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Thursday, October 8, 2009

The Great, Dr. Phil vs Jezebel debate over what is "Shameful" teen girl behavior. Who is right?

Why does shame exist? Is shame outdated?

Why does society place "shame" on people, especially if the behavior that is considered shameful is between consenting people of similar ages. Does shame exist to punish those who give in to all of their impulses and as a way to elevate those who don't give in to those same impulses?

Is text messaging and all the instant gratification wireless communicating creates manifesting a culture of "impulse madness", are people beginning to believe that acting on all of their impulses is a "right"?

Imagine being a teenage girl who is shunned by boys because she controls her impulses better than another girl who simply enjoys her impulses. If shame didn't exist, girls who adhered to a stronger form of impulse control would lose out to those willing to be "looser" with their impulses. What do I mean by "lose out". lol, I'm not sure.

Clearly an impulse controller would lose out of being on the receiving end of inmature brats with a limited attention span who only value people that just want to have fun. Is that a bad thing? Or, is it just part of growing up to be able to interact with people of a similar age no matter how stupid or pointless their behavior might be? Is being so in control of impulses that elders respect you but people your own age ignore you also a detriment?

Is it shameful to enjoy giving in to consensual impulses?

If someone is labeled a "whore" but they like being a whore and like what a whore does, are they really a whore? It would seem to me a whore is someone who does something for money that they don't like to do. Uh oh, that definition could apply to most of us who have taken jobs we did not believe in but did it because we would be paid and needed the money.

If a teenage girl is paid by a teenage boy to perform a sexual act on him, should she be shamed by others who found out about what she did? The website Jezebel says no, how dare anybody judge a teenage girl. On the other side, a Dr. Phil video clip featured in that same Jezebel article says its time to take back your child from bad behavior.

The old school method taught by many of our moms was that it is the girl that dictates a boys behavior. If a girl is stricter in controlling her own impulses, we boys will follow and be more respectful as well. In the old school way, formality ruled and being formal was supposed to create respect, if not from one's peers, than from the adults.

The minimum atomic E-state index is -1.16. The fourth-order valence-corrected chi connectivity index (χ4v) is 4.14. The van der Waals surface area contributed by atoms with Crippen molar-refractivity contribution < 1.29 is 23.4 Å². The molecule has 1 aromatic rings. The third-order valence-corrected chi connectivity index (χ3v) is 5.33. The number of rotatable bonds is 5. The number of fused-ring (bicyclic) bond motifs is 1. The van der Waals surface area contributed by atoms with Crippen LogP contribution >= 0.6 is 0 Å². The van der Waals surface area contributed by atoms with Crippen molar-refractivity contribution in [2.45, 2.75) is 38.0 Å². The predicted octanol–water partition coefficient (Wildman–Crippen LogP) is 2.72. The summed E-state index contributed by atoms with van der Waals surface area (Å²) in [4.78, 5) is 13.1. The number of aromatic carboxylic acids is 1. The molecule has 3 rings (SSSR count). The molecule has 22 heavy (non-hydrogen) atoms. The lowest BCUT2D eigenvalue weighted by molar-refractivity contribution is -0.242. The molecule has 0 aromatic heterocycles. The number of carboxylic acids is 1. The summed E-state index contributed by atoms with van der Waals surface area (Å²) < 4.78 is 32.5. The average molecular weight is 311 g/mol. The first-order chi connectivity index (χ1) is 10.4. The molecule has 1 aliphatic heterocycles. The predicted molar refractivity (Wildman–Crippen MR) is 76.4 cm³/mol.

Jezebel is saying forget that, each sex should have its own standard that is not codependent upon the other side, or, the two sides should be judged equally when an allegedly shameful act occurs. Jezebel also appears to be asking why is it society's business to judge consensual acts anyways?

Why should a teenage girl be shamed by society for performing a sexual act on a teenage boy of a same age, for money, while the boy receives no label in return? Either both people get a label, or nobody gets a label is the message that jezebel is espousing. I suppose the question of legality is also an issue as well. But is that really the reason the act is considered shameful, because it is illegal?

If we really took a big step back, wouldn't the person who pays for sex be the one who should be more "ashamed" than the one who receives money? Yet somehow, in general, the performer is considered by society to be the one who should be shamed more, especially if they happen to be female.

Is it wrong to try and shame people of similar ages who engage in consensual acts? If shaming children is not an option, does that diminish the role of the parent to nothing more than a room and board provider if they can't use shame to guide their child's growth towards adulthood?

Or does successful parenting involve teaching children without shaming them? What if shame is proving to be the most successful method for teaching a particular child?

There are exceptions to the shame rule of course. If the recipient is famous enough, then they actually will be shamed more than the performer. But if the two people involved have a similar standing in life, it seems like the performer who is being paid is supposed to be shamed more than the recipient, especially if they are female.

Is the standard of shame changing as each new generation creates their own rules. Will the day will come when shame is no longer a tool used to mold or manipulate behavior? If the day comes when shaming is considered shameful, will be a good day, or a bad day?

If Barack Obama ends up being a really bad president, and all of the reasons PUMA gave for why Barack Obama would be a bad president prove to be true, should people who ridiculed PUMA feel ashamed?

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